Jazz music unites young and old in a single camp
The melodic energy of trumpets, bass guitars, pianos, saxophones and drums reverberated throughout Visible Music College recently, as teenage jazz musicians from across Shelby County honed their skills to make revive a genre in decline.
But much of that energy did not come from young people.
It comes from an 82-year-old woman who loves jazz and classical music not only for the way it reminds her of her youth, but also for its power to help young people grow intellectually and creatively.
“It’s not just jazz,” said Barbara Christensen, who was instrumental in helping jazz pianist Steve Lee establish his first jazz camp in Memphis.
“For me, it’s the kids. I think every young person deserves to be exposed to every opportunity, and I love it when that happens in music…
“I believe jazz is the most intellectually challenging genre of music, so for these kids to get on stage and not know what the other person is going to be able to do and respond to that, that’s fine. I want every opportunity for these kids.
Throughout the weeks of camp, Christensen was present – observing the musicians, absorbing the sounds and cheering them on. She talks about young people with the breathlessness of a teenager getting out of his first car for his first trip; charged with the thrill of excitement and the optimism of expectation.
“Ms. Barbara lives in the moment of what’s going on right now,” said Erica Cain, whose 16-year-old son Tyler plays bass guitar. of camp and building these new legends, well, look at his eyes! Look at that sparkle!
And Christensen’s excitement infected everyone around her.
Christensen lives at Trezevant Manor – a retirement community where campers will perform a concert tonight [July 14]. She is the musical director there. When she met Lee, she was moved by his stories of young musicians struggling to raise enough money to pursue their education and their passion.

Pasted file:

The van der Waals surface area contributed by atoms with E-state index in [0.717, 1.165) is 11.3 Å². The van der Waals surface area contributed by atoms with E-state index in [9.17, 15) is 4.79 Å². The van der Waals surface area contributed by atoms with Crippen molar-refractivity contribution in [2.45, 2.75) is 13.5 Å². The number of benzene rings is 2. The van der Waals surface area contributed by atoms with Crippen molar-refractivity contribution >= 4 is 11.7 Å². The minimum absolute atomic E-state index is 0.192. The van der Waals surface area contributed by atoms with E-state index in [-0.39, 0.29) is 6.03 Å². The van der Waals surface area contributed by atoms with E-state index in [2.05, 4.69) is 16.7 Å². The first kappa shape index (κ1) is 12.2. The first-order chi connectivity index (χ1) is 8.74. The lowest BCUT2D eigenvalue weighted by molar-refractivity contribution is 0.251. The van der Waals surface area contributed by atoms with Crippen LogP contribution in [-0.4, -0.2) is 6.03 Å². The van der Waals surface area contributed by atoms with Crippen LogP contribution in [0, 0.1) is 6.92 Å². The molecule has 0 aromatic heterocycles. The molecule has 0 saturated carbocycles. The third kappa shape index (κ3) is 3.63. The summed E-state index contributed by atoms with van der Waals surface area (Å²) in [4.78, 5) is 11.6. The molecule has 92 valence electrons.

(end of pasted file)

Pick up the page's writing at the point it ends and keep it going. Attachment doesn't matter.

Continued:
They started working together not only to bring young jazz and classical musicians there to perform for the residents, but also to see what they could do to help them further their careers.
So far it works.
A Trezevant resident donated $10,000 to the jazz camp, while others donated as well. Memphis Music Initiative donated $7,000 and Visible donated the space, Christensen said.
“I can’t begin to tell you how many people have donated money,” Christensen said. “Last Friday, for example, someone came and wrote a check to help Basil [Basil Alter, a violinist] go to Italy…
“They care about jazz…they show up on their own and the interaction is amazing.”
In virtually every room where student musicians played their instruments, an elderly or middle-aged musician played with them, giving them directions and suggestions.
And while playing jazz inspires young people like Tyler, who lives in Midtown, and Ljuliana Thomas, 17, of South Memphis, a pianist, to expand their minds and think outside the box, their experiences with older fans make them more help build bridges between generations.
“I love him so much,” Ljuliana said of Christensen. “She’s such a great personality and she’s a huge supporter of this program.”
Young musicians also inspire residents, Christensen said.
For example, a resident of Trezevant, who is incapacitated by a stroke on one side and is in a wheelchair, recently sat down next to one of the young pianists and played a tune with him with one hand.
Sometimes, says Christensen, she even plays the harp with them.
Lee likes this.
“It all shows how powerful music is and how it connects old people to 13, 14, 15, 16 and 17 year olds,” he said. “Music is a bridge between young and old…”
It’s also a reminder that for these seniors, it’s not enough to pay these young people to entertain them on weekends, but to invest in their future.
A future made possible through music that connects people to their past.